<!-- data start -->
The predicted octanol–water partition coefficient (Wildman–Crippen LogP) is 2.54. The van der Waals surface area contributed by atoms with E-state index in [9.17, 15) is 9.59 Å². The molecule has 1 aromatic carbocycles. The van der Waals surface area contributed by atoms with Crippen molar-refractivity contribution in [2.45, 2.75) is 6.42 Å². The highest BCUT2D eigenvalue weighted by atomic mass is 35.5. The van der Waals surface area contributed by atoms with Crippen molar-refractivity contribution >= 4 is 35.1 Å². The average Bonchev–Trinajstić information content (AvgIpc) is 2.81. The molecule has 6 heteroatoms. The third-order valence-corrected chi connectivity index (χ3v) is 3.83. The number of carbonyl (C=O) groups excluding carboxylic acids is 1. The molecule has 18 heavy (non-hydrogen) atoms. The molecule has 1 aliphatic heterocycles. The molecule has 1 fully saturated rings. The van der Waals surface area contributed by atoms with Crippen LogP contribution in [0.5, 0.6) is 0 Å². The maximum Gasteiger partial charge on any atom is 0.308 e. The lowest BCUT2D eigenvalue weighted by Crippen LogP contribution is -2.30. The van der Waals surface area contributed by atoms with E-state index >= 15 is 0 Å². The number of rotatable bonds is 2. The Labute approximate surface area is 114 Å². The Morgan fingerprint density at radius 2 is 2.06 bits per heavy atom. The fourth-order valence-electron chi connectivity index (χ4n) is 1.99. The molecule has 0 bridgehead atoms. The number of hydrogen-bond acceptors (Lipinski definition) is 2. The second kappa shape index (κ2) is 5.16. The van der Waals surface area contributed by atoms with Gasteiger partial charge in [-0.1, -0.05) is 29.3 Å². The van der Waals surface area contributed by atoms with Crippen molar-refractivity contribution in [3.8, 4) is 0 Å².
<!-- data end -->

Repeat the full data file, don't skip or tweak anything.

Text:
The predicted octanol–water partition coefficient (Wildman–Crippen LogP) is 2.54. The van der Waals surface area contributed by atoms with E-state index in [9.17, 15) is 9.59 Å². The molecule has 1 aromatic carbocycles. The van der Waals surface area contributed by atoms with Crippen molar-refractivity contribution in [2.45, 2.75) is 6.42 Å². The highest BCUT2D eigenvalue weighted by atomic mass is 35.5. The van der Waals surface area contributed by atoms with Crippen molar-refractivity contribution >= 4 is 35.1 Å². The average Bonchev–Trinajstić information content (AvgIpc) is 2.81. The molecule has 6 heteroatoms. The third-order valence-corrected chi connectivity index (χ3v) is 3.83. The number of carbonyl (C=O) groups excluding carboxylic acids is 1. The molecule has 18 heavy (non-hydrogen) atoms. The molecule has 1 aliphatic heterocycles. The molecule has 1 fully saturated rings. The van der Waals surface area contributed by atoms with Crippen LogP contribution in [0.5, 0.6) is 0 Å². The maximum Gasteiger partial charge on any atom is 0.308 e. The lowest BCUT2D eigenvalue weighted by Crippen LogP contribution is -2.30. The van der Waals surface area contributed by atoms with E-state index >= 15 is 0 Å². The number of rotatable bonds is 2. The Labute approximate surface area is 114 Å². The Morgan fingerprint density at radius 2 is 2.06 bits per heavy atom. The fourth-order valence-electron chi connectivity index (χ4n) is 1.99. The molecule has 0 bridgehead atoms. The number of hydrogen-bond acceptors (Lipinski definition) is 2. The second kappa shape index (κ2) is 5.16. The van der Waals surface area contributed by atoms with Gasteiger partial charge in [-0.1, -0.05) is 29.3 Å². The van der Waals surface area contributed by atoms with Crippen molar-refractivity contribution in [3.8, 4) is 0 Å².